• If considered necessary, the PBC may impose additional conditions to assist the offender, The Correctional Investigator of Canada is mandated by Part III of the Corrections and Conditional Release Act as an Ombudsman for federal offenders. control behaviour and further reduce risk; these may include curfews, restrictions on movement, agreement to counseling, prohibitions on drinking, and prohibitions on associating with certain people (such as children or former victims).
    • CSC can refer Statutory Release cases to the Parole Board for detention until the end of the sentence. The Board may, in specific cases where the legal criteria are met, order these offenders to be detained in prison until the end of their sentence.
  • Parole Results in 2010-11:
    • The majority of releases are successfully completed
    • Day Parole: 89.1%, up from 86.1%
    • Full Parole: 75.2%, up from 73.9%
    • Statutory Release: 62.4%, up from 61.1%
    • In all categories of conditional release, the rate of reconviction for violent offences has declined since 1997-98
  • The “Faint Hope Clause” (Section 745 of the Criminal Code)
    • Lifers convicted of 1st or 2nd degree murder prior to March 2012 may apply for judicial review after serving 15 years: the application is first screened on paper by a judge; if judgedetermines merit, the application is then heard by a judge and jury; not a PBC decision;
    • Jury decides two things: If parole eligibility date should be earlier (decision must be unanimous) and how much earlier?
    • If successful, the offender can then apply to the PBC who decides whether to grant parole or not.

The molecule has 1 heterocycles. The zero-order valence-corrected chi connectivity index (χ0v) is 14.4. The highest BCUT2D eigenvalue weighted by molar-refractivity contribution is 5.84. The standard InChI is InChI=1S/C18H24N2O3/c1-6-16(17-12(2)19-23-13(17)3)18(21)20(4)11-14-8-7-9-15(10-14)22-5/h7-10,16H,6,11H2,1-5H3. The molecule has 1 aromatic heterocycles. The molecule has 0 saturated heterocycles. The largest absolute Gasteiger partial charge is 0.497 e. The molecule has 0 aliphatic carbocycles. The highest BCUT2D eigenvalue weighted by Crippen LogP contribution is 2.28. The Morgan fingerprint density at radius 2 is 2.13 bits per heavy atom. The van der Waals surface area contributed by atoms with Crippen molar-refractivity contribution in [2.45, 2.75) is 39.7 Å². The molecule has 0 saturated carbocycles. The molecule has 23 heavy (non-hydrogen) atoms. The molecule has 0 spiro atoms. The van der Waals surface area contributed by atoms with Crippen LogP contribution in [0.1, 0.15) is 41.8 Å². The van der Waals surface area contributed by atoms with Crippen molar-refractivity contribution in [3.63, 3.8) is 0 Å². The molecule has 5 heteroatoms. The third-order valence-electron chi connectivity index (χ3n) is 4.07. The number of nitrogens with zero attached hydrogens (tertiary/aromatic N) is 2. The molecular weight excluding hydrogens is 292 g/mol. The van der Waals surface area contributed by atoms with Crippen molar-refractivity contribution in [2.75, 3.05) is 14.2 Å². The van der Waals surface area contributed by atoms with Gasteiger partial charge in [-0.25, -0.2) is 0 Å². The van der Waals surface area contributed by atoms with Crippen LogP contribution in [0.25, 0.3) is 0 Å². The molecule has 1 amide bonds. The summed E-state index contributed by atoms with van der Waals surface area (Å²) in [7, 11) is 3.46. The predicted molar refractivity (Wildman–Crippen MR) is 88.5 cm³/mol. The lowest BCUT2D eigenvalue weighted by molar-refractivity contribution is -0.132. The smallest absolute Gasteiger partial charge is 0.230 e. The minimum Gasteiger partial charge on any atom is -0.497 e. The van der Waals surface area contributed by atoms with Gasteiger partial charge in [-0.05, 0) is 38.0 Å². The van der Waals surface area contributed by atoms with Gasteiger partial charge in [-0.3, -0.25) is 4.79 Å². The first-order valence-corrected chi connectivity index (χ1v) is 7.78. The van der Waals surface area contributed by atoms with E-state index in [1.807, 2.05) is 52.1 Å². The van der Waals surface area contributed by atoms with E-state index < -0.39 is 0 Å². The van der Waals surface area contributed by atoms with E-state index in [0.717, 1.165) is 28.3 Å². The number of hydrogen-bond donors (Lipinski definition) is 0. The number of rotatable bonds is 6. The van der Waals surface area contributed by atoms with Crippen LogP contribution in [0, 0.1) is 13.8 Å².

• Reviews began in 1987:
      • Eligible to Apply as of April 10, 2011: 1524 …had served at least 15 years past arrest date
      • Court Decisions made: 185
      • Reductions granted by the Courts: 147
      • Parole Granted by PBC: 135
    • Legislative changes have impacted life sentences in the following fashion:
      • Effective as of December 2, 2011,
        • – 745.51 — Multiple murders – Judge may impose consecutive parole ineligibility periods
        • – 745.6(2) — Lifers have only 90 days after 15 years to apply for reduction of ineligibility; thereafter 90 days 5 years later; and then wait till 25 years for parole eligibility.
      • Effective as of March, 2012 (Bill S-6)
        • – 745.6 — “Faint Hope Clause” no longer applies for any individual newly sentenced, thus not eligible for reduction to 15 years.

The Correctional Investigator of Canada is mandated by Part III of the Corrections and Conditional Release Act as an Ombudsman for federal offenders. The primary function of the Office is to investigate and bring resolution to individual offender complaints. The Office as well has a responsibility to review and make recommendations on the Correctional Service’s policies and procedures associated with the areas of individual complaints to ensure that systemic areas of concern are identified and appropriately addressed.

The Office of the Correctional Investigator

  • Responded to 5,789 complaints in 2011-12;
  • Conducted 814 use of force reviews;
  • Reviewed 27 cases of inmate deaths;
  • Reviewed 113 incidents involving serious bodily injury, including self-harm;
  • The Office is empowered with broad authorities and had an average of 30 full-time employees in 2011-12.

This article is reprinted from the Justice Report, v. 28 no. 1, with permission from the Canadian Criminal Justice Association.



Irving Kulik
Irving Kulik is the Executive Director of the Canadian Criminal Justice Association.

A Publication of CPLEA